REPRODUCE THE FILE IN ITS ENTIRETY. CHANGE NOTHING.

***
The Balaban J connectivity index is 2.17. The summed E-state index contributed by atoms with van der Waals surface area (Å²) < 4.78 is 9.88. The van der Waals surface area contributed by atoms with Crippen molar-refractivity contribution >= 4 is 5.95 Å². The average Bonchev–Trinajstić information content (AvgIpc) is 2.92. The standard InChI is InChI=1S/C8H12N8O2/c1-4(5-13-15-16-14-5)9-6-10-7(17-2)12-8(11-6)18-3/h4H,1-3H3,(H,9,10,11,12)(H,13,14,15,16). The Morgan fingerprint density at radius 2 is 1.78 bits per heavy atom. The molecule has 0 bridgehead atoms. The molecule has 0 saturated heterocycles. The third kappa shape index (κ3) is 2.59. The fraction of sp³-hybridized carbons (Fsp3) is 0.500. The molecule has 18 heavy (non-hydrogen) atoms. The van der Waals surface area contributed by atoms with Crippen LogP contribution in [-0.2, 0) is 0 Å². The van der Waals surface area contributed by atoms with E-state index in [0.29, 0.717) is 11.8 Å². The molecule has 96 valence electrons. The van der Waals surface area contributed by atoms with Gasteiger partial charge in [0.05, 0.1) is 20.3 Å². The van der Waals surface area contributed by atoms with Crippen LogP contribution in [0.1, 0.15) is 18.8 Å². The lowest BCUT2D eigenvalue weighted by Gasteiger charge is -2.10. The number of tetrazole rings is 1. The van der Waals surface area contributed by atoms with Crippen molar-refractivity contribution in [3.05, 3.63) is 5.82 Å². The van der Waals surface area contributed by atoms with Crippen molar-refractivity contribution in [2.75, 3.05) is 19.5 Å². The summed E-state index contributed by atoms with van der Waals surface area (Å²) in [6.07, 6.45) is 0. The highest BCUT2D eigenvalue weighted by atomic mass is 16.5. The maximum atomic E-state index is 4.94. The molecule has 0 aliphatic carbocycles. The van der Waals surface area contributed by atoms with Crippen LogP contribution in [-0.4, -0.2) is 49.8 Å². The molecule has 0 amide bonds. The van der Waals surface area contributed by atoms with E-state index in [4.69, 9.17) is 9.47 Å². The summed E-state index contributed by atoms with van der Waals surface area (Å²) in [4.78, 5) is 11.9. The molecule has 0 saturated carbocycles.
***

The Balaban J connectivity index is 2.17. The summed E-state index contributed by atoms with van der Waals surface area (Å²) < 4.78 is 9.88. The van der Waals surface area contributed by atoms with Crippen molar-refractivity contribution >= 4 is 5.95 Å². The average Bonchev–Trinajstić information content (AvgIpc) is 2.92. The standard InChI is InChI=1S/C8H12N8O2/c1-4(5-13-15-16-14-5)9-6-10-7(17-2)12-8(11-6)18-3/h4H,1-3H3,(H,9,10,11,12)(H,13,14,15,16). The Morgan fingerprint density at radius 2 is 1.78 bits per heavy atom. The molecule has 0 bridgehead atoms. The molecule has 0 saturated heterocycles. The third kappa shape index (κ3) is 2.59. The fraction of sp³-hybridized carbons (Fsp3) is 0.500. The molecule has 18 heavy (non-hydrogen) atoms. The van der Waals surface area contributed by atoms with Crippen LogP contribution in [-0.2, 0) is 0 Å². The van der Waals surface area contributed by atoms with E-state index in [0.29, 0.717) is 11.8 Å². The molecule has 96 valence electrons. The van der Waals surface area contributed by atoms with Gasteiger partial charge in [0.05, 0.1) is 20.3 Å². The van der Waals surface area contributed by atoms with Crippen LogP contribution in [0.1, 0.15) is 18.8 Å². The lowest BCUT2D eigenvalue weighted by Gasteiger charge is -2.10. The number of tetrazole rings is 1. The van der Waals surface area contributed by atoms with Crippen molar-refractivity contribution in [3.05, 3.63) is 5.82 Å². The van der Waals surface area contributed by atoms with Crippen molar-refractivity contribution in [2.75, 3.05) is 19.5 Å². The summed E-state index contributed by atoms with van der Waals surface area (Å²) in [6.07, 6.45) is 0. The highest BCUT2D eigenvalue weighted by atomic mass is 16.5. The maximum atomic E-state index is 4.94. The molecule has 0 aliphatic carbocycles. The van der Waals surface area contributed by atoms with Crippen LogP contribution in [-0.4, -0.2) is 49.8 Å². The molecule has 0 amide bonds. The van der Waals surface area contributed by atoms with E-state index in [4.69, 9.17) is 9.47 Å². The summed E-state index contributed by atoms with van der Waals surface area (Å²) in [4.78, 5) is 11.9. The molecule has 0 saturated carbocycles.